Lighting your way
Choosing the right lighting is all about creating harmony with your existing interiors and building that hard-to-define thing called 'ambience'.
However, where harmony is important, lighting is also an element that allows you to make a real style statement - and there's nothing like a chandelier to do just that. While the word itself might conjure up Gatsby-esque ostentatiousness, modern chandeliers come in all shapes and sizes, bringing them right up to date for 2017. They complete a space just as a piece of jewellery finishes off an outfit.
"When it comes to lighting, it's important to get it right, as it's the focal point that can pull all the elements of the room together," says Leah Baker of Hicken Lighting (hickenlighting.com). "There is a trend and preference now for statement or large-feature lights suspended, such as a contemporary chandelier, in very specific locations."
It's important to keep size, shape and length in mind when choosing your chandelier - not just of the light fitting itself, but of the room it will reside in.
For a bit of drama and that extra wow factor, the dining room is the perfect room to start with. Hanging a chandelier over the table will ensure it is centre-stage, while illuminating a space perfectly for socialising and entertaining.
One warning, however: make sure the fixture is neither too small nor too large for the space it is to occupy. For example, over a dining table, keep it within the measurements of the table - a chandelier that extends beyond the table edges will create a feeling of imbalance.
However, while we may think a chandelier needs to hang slap-bang in the middle of the room, this isn't always the case - especially in open-plan spaces. A chandelier will define and establish the function of a particular area.
When buying a chandelier, it is important to think about the colour of your walls as well, advises Arlene McIntyre of Ventura Design (ventura.ie): "Darker hues on the wall can really make your chandelier pop. However, if you have lighter walls, look at the variation of Belgian chandeliers with coloured crystals to add dimension and colour reflection."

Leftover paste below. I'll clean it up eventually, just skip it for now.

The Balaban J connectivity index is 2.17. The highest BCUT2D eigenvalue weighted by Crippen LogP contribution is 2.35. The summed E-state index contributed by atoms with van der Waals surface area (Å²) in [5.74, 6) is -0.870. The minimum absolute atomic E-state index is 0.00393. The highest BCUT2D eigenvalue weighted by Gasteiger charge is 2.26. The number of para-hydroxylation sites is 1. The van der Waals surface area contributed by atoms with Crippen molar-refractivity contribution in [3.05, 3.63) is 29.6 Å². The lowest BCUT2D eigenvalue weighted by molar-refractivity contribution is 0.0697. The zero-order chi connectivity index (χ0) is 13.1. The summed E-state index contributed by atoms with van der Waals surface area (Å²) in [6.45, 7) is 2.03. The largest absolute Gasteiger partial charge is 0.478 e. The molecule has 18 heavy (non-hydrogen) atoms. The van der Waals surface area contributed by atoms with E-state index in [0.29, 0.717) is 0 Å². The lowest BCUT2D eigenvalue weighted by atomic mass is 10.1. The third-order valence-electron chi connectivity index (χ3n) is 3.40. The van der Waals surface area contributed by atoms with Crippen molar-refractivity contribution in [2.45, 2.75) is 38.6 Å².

Arlene adds: "It's important to take into consideration that lighting can change the colour on your walls. Be careful with your selection. For instance, certain lights can change grey-black to a soft brown."
Take the shape of the room into account. For example, what works in the hallway probably won't work in the kitchen.
"People are investing in key lighting pieces, in maybe only one or two locations," adds Leah. "For the rest of the house, the preference is to add layers of light by using downlights, wall-lighting, accent lights and cove lighting. So when a statement piece is added, such as a contemporary chandelier, it's the stand-out feature."
Glass drops chandelier, €558.95: Old-style chandeliers sit well in Georgian-style rooms with large windows and classic pieces of furniture to match; oneliving.ie
Vintage glass, £11,040: For one-off vintage masterpieces, such as this golden glass chandelier Otto, try renaissancelondon.com
Nordic chandelier, €1,999: If you prefer the clean, unfussy lines of Nordic design, try this Astoria 15-arm chandelier, nordicelements.com
Cheeky contemporary update, €625: Pay homage to the antique chandelier but in a contemporary way. King Edison Ghost Pendant Lamp by Mineheart; dust.ie
Orange chandelier, £355: Handmade Crystal Effect Chandelier in Orange, 54cm x 52cm diameter, outthereinteriors.com
Anna Shelswell-White is editor of House and Home magazine